Jamison Crowder: -2
Jamison Crowder was extremely quiet with only two catches on four targets for seven yards and no first downs. Typically, Crowder’s lack of production this season has had to do with bad quarterbacking, but this time, it seemed to be mostly on himself. He was not creating separation as frequently as he usually does.
Crowder’s most notable moment: on a wheel route against Shaquill Griffin, Sam Darnold gave Crowder a potentially catchable ball in the end zone, but Crowder was blanketed by Griffin and could not get to the spot in time.
Tarell Basham: -3
With Jordan Jenkins sidelined, Tarell Basham had to shoulder the load on the edge with a season-high 62 defensive snaps (season-high 84.9% of the team’s defensive plays), and he was not up to it in this game. Basham logged just one pressure over 26 pass-rush snaps (3.8% rate). He also allowed 2-of-2 passing for 23 yards and two first downs over just four snaps in coverage.
George Fant: -3
The Seahawks were more than ready for George Fant‘s return to Seattle, roughing him up all game in both phases. Fant allowed three pressures over 31 protection snaps (9.7% rate) and was called for a false start penalty. In the run game, I found him to be at least partially responsible on four failed plays – although he played a key role in creating all three of the Jets’ rushes of nine-plus yards.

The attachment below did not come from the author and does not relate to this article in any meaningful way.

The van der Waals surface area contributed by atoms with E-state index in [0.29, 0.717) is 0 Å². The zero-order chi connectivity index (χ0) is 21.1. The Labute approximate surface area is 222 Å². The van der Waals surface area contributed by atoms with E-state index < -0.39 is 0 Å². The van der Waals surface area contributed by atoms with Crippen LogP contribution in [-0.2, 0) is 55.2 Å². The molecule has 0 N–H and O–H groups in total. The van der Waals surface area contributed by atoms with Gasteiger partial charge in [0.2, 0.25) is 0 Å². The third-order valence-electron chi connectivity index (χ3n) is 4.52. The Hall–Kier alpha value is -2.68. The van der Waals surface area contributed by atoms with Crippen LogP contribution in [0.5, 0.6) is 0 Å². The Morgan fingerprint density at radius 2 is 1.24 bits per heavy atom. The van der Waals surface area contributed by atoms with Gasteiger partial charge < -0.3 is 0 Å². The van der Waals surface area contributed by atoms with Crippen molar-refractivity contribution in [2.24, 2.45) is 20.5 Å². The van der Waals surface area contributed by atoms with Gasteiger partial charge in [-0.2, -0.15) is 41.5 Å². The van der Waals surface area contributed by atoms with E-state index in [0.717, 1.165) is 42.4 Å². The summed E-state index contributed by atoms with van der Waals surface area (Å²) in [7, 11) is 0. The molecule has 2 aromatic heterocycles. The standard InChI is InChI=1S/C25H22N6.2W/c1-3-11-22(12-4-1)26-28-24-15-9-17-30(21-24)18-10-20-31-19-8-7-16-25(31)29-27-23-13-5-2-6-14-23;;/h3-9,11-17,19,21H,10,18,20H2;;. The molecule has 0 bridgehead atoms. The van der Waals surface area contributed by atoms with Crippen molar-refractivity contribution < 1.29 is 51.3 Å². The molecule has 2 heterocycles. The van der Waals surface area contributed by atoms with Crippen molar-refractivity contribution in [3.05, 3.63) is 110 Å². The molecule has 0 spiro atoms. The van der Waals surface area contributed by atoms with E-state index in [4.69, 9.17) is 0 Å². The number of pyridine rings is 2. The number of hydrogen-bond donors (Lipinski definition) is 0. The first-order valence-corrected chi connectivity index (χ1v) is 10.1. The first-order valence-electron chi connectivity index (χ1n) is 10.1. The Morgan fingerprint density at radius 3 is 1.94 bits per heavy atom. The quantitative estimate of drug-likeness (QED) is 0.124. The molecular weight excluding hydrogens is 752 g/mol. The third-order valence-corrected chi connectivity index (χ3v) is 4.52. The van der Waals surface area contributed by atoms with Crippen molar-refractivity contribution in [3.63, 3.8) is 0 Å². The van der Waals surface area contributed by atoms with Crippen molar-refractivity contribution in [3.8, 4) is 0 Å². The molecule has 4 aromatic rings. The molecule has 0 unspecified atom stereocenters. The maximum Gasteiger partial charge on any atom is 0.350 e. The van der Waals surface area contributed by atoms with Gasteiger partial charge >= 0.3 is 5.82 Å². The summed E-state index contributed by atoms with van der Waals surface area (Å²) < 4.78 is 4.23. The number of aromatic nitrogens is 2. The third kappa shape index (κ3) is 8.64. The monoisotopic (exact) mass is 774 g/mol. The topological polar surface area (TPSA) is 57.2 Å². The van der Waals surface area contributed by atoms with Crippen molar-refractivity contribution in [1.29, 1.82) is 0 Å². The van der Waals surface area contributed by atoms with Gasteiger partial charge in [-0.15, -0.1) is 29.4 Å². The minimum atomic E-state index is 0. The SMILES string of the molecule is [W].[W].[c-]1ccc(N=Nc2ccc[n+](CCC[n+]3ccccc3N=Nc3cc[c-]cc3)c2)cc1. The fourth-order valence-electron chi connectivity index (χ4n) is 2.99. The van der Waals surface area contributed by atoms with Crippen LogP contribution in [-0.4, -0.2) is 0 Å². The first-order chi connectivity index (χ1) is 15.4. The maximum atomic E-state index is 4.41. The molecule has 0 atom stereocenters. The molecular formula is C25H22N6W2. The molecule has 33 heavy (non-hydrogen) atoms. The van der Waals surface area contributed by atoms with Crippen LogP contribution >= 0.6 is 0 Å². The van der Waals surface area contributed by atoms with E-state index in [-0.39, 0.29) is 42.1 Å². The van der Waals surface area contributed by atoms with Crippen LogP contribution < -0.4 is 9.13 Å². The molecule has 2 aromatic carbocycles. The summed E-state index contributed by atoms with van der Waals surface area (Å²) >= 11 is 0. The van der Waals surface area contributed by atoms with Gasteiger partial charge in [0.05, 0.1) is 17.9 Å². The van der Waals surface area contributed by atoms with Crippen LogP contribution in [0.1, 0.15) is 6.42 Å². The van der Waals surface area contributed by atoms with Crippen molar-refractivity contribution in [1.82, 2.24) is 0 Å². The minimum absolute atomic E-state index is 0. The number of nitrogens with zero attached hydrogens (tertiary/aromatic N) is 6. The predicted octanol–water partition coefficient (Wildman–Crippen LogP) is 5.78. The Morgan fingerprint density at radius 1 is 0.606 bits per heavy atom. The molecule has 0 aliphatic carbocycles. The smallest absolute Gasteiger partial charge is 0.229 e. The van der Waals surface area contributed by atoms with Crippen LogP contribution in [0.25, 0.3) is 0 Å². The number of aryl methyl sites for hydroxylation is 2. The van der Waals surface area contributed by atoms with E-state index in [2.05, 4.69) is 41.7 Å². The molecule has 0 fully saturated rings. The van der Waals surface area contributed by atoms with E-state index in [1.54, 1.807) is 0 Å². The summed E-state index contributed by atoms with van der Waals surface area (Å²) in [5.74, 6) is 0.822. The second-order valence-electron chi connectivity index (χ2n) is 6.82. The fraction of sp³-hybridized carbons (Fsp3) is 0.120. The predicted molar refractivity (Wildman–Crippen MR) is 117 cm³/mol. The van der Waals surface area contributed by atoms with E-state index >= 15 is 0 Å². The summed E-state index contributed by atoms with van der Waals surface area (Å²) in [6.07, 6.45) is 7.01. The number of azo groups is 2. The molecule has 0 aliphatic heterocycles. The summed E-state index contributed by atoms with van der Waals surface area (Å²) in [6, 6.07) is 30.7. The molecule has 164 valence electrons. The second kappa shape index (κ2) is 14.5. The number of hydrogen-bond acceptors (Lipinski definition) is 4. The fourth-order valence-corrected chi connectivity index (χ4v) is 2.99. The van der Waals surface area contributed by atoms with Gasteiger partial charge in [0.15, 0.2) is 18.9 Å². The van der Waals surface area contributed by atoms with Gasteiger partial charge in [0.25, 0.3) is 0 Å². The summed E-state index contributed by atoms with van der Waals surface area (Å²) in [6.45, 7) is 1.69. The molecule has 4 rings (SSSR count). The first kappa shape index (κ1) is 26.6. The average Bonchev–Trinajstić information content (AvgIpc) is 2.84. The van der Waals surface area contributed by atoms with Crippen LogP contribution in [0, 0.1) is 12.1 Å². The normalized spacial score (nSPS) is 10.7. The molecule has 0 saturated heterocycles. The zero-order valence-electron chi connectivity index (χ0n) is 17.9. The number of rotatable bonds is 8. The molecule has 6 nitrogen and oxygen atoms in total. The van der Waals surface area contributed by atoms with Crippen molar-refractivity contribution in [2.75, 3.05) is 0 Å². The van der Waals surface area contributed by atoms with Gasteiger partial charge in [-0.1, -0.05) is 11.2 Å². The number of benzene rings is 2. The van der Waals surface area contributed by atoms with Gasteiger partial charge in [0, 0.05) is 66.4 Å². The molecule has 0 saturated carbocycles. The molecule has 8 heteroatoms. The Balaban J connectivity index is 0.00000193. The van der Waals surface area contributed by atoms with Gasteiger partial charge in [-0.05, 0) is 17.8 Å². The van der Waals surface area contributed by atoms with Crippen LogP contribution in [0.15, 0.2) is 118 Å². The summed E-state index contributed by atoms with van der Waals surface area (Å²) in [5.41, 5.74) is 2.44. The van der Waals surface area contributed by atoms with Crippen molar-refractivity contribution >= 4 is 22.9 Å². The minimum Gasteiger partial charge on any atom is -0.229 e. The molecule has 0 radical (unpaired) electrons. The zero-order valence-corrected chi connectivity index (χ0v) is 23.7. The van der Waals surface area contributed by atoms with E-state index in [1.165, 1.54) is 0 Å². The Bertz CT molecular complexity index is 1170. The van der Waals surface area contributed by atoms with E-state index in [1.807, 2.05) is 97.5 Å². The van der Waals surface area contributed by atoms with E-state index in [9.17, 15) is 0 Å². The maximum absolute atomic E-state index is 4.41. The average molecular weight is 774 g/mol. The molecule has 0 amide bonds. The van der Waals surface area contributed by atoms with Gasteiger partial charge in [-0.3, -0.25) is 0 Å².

Neville Hewitt: -3
Neville Hewitt made some nice plays in this one, but he was quietly responsible for a large chunk of Seattle’s strong rushing output, allowing quite a few positive plays in the run game through his poor pursuit angles and lack of speed. In coverage, he allowed 3-of-3 passing for 43 yards and two first downs.
Jeff Smith: -3
Jeff Smith ran 21 routes and could only muster up one catch for 14 yards on two targets. He struggles mightily with route-running, rarely creating enough separation to present himself as a viable option.
Breshad Perriman: -3
Breshad Perriman had his roughest game. He ran a route on all 31 of the Jets’ passing plays but could only snag 3-of-6 targets for 26 yards and one first down.
Sam Darnold: -4
Sam Darnold was lucky to escape this game without an embarrassing lowlight reel, tossing a pair of awful passes that were dropped by Seahawks defenders and should have easily been returned for pick-sixes. The first of those two fell right into the belly of Jamal Adams, but the former Jet once again failed to hang on.
Darnold completed 14-of-26 passes for 132 yards, averaging 5.1 yards per attempt, his second-worst mark of the season and his seventh game out of nine in which he posted a Y/A average under 7.2 (the 2020 league average). He failed to throw a touchdown pass for the fifth time in his past six games.